Eighteen-year-old Katelyn is reaching a goal. Only weeks ago, she and her cottage father Tim Johnson loaded her things in the cottage van and drove to Mars Hill University in Madison County to move Katelyn into her dorm.
“Going to college is important,” Katelyn says. “I finished high school, but I wanted more. My parents didn’t have the education to get a good job. It’s going to be different for me. I’m planning on getting a nursing degree.”
Katelyn’s mom and stepfather struggled with drug and alcohol addiction. She says they were “super bad on drugs.”
“Mom was so messed up that she would forget she had kids,” Katelyn remembers. “She left us alone one time for three days because she forgot about us. She had a lot of problems.”
Katelyn doesn’t remember being afraid, but in the chaos of her home life there was hardship and days when she and her younger sister did not have food to eat. She says she didn’t realize until she came to Broyhill Home in Clyde a little more than two yeas ago that she was malnourished: “I was so skinny then.”
Katelyn grew up being constantly bullied. Her family moved often. The parents’ money would run out and there would be no money for rent. “I was always starting a new school. It was normal to me, but I knew my life was different from the other kids’ lives. They knew it, too, and they made fun of me.”
As a teen, Katelyn’s world crashed in on her. The pain of a life lived on the edge of her parents’ addictions became overwhelming and she turned away from the real world, turning inside herself. Instead, she began living in a world of self-harm –– hurting herself to lesson the inner pain she suffered.
“Things seemed to only get worse and I began using drugs,” she confesses. “I never wanted to, but they numbed me inside and I wouldn’t cut myself.”
Despite the ups and downs, Katelyn and her stepfather were close. He was the only father she had ever known and she was a “daddy’s girl.” His drug-related death broke her heart. She says, “He developed an infection from a bad needle. The infection was horrible, damaging his heart –– it was like eating it away. After a second surgery to stop the infection, he died.”
It was almost unbearable. The daze Katelyn lived in wouldn’t lift until she came to Broyhill Home.
“It took me a while to find my way,” she says. “It hit me one day that everyone around me was trying to help me. I had never experienced that before. I recall thinking, ‘They really care about me.’ I realized that they loved me.”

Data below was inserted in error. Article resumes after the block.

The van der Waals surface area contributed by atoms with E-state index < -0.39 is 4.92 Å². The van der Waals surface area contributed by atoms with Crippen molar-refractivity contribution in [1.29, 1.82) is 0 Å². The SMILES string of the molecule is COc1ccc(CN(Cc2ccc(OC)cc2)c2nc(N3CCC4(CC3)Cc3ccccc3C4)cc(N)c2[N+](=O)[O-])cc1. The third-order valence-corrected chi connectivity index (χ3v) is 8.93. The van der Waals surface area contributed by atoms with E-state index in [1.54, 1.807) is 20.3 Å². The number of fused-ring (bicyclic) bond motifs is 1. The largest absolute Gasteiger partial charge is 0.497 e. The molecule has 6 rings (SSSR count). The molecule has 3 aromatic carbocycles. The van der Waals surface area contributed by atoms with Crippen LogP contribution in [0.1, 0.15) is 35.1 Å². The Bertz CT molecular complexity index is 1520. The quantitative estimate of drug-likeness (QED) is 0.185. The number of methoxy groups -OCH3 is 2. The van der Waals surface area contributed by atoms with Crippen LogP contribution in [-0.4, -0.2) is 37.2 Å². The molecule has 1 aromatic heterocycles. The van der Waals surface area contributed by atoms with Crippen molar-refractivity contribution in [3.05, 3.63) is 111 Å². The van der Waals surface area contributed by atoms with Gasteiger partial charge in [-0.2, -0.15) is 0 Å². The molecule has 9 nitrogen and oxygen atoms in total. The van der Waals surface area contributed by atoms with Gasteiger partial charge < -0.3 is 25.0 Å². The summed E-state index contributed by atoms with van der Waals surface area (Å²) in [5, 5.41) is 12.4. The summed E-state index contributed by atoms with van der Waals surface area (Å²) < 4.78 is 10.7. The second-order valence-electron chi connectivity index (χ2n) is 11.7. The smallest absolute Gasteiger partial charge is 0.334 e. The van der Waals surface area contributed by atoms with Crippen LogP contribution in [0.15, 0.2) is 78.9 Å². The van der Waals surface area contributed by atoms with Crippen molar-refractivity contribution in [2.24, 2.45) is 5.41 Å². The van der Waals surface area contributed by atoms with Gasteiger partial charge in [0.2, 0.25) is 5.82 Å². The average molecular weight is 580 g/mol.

Katelyn began to enjoy life like other teens. She no longer had to take care of her sister. She focused on her school work and became friends with the other children on campus. But the biggest change in her life came just a few months after Katelyn arrived: “I got saved!”
“I watched my cottage parents,” she says.
“I began to see in them something that I didn’t have and I realized I needed it – I needed God.”
Katelyn attended a Christian youth meeting. There was singing and a speaker. The speaker talked about life being turned upside down and tumultuous without God. He told the youth that Jesus could be the “anchor” in their life. When the altar call was given, Katelyn stepped forward. She went up front and kneeled.
“I love the verse Hebrews 6:19: ‘We have this hope as an anchor for the soul, firm and secure,’” Katelyn recites. “That night I surrendered. I knew Jesus could save me. I realized that night just how big it was –– what Jesus did for me. That night my life connected with Jesus.”
Katelyn is willing to share her story with others. She tells people about her past, but she also tells them about how her life has changed. “God doesn’t want people to suffer like I did,” she says. “That’s not who He is. God has given me a loving, stable environment where people love me. I now have ‘hope and a future.’”
Katelyn hasn’t cut herself in two years. Her mother is off drugs and “is clean” and lives near her parents. Katelyn visits with her often.
“Mom has come a long way,” Katelyn says. “She is attending church. Things are better.”
Katelyn has found the “key to life.” She says it is God. All the love and acceptance one looks for is found in God. “It all begins with Him.”
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